“Montessori” is not a trademark or a franchise: any institution can hang a shingle over its door and claim to offer a Montessori education. So how can parents tell whether a Montessori school is authentic?
Doctors have the AMA; architects the AIA; engineers the IEEE; attorneys are a member of a State Bar Association. Surely there’s an organization for Montessori teachers.
For ‘Montessori’ there is AMI, the Association Montessori Internationale. Certified Montessori teachers understand the stages of child development. They craft meaningful play activities. They provide lessons to teach skills for life. They teach how to solve problems with a positive attitude. They are welcoming children’s mistake and kindly repeat the lesson, until the child masters it. They are required to use approved AMI materials in the class and have been revising and supervised by AMI trainers and professors.
In addition to AMI, we are accredited by the Maryland State Department of Education, the Office of Childcare of MSDE, and by AMI USA (Association Montessori International). Locally, we are a member of AISGW – The Association of Independent Schools of Greater Washington and are proud to serve our community.
Founded by Dr. Montessori herself in 1929, AMI is the most diligent of the various Montessorian organizations in ensuring that Montessori schools and teachers are both well-grounded in the basic principles of the method and ready to carry those principles forward in the modern educational world. AMI offers teacher training and conferences, approves the production of Montessori materials and books, and, through its AMI-USA branch office, accredits schools.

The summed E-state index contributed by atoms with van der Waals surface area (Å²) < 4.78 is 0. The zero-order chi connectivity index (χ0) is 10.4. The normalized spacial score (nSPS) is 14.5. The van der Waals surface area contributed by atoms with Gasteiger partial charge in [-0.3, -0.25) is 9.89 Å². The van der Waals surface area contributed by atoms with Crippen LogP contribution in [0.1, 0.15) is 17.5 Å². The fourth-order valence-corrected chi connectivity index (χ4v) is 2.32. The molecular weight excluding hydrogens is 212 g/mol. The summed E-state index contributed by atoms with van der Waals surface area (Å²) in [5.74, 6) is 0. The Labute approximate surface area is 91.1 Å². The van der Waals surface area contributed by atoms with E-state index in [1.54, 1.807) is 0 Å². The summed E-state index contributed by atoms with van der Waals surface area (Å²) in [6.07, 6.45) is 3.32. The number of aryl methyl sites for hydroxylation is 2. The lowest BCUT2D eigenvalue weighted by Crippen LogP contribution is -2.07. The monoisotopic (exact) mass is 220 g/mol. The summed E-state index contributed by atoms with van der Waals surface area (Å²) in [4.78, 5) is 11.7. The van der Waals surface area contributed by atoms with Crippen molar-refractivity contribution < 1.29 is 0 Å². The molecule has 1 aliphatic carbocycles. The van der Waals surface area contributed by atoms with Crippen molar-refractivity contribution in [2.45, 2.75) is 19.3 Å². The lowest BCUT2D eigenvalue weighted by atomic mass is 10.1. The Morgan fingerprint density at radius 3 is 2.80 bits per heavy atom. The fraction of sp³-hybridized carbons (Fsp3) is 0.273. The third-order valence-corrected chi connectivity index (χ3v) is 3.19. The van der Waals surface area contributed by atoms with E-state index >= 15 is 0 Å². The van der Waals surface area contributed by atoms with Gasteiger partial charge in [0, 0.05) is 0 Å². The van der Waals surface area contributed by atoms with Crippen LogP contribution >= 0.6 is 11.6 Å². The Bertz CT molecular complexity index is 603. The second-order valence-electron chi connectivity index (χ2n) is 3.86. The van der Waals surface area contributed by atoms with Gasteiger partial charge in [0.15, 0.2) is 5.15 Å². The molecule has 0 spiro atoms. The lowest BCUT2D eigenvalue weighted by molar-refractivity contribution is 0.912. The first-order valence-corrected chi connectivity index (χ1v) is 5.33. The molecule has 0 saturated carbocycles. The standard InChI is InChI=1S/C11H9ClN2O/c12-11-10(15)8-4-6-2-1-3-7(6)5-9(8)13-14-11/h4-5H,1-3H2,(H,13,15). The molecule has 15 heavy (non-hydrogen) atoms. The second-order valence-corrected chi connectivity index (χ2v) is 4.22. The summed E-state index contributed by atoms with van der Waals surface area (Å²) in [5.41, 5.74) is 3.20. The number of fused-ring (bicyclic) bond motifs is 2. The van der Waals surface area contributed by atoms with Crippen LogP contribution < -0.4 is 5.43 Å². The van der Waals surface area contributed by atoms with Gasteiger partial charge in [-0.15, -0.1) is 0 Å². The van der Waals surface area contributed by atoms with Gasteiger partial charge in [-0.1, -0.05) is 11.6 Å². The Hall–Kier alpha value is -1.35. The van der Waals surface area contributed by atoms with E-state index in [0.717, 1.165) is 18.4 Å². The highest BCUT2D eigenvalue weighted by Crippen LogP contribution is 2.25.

To receive AMI Recognition, each classroom in the school must have:
- A fully-trained teacher who has completed both a college undergraduate degree and AMI’s year-long training program (masters);
- A complete set of authorized Montessori classroom materials;
- A three-year range of ages within the single classroom;
- An uninterrupted three-hour work cycle each morning;
- For an Elementary program, an uninterrupted three-hour work cycle each morning and afternoon with a Montessori teacher.
- An outside consultation from an experienced AMI teacher every three years, verifying that these requirements are met and offering workshops and suggestions to help school staff further refine the program.
Every three years, trained consultants evaluate AMI schools at each level as a part of the ongoing school accreditation process.
Reprinted. Courtesy of John Long, Director of Post Oak Montessori in Bellaire, Texas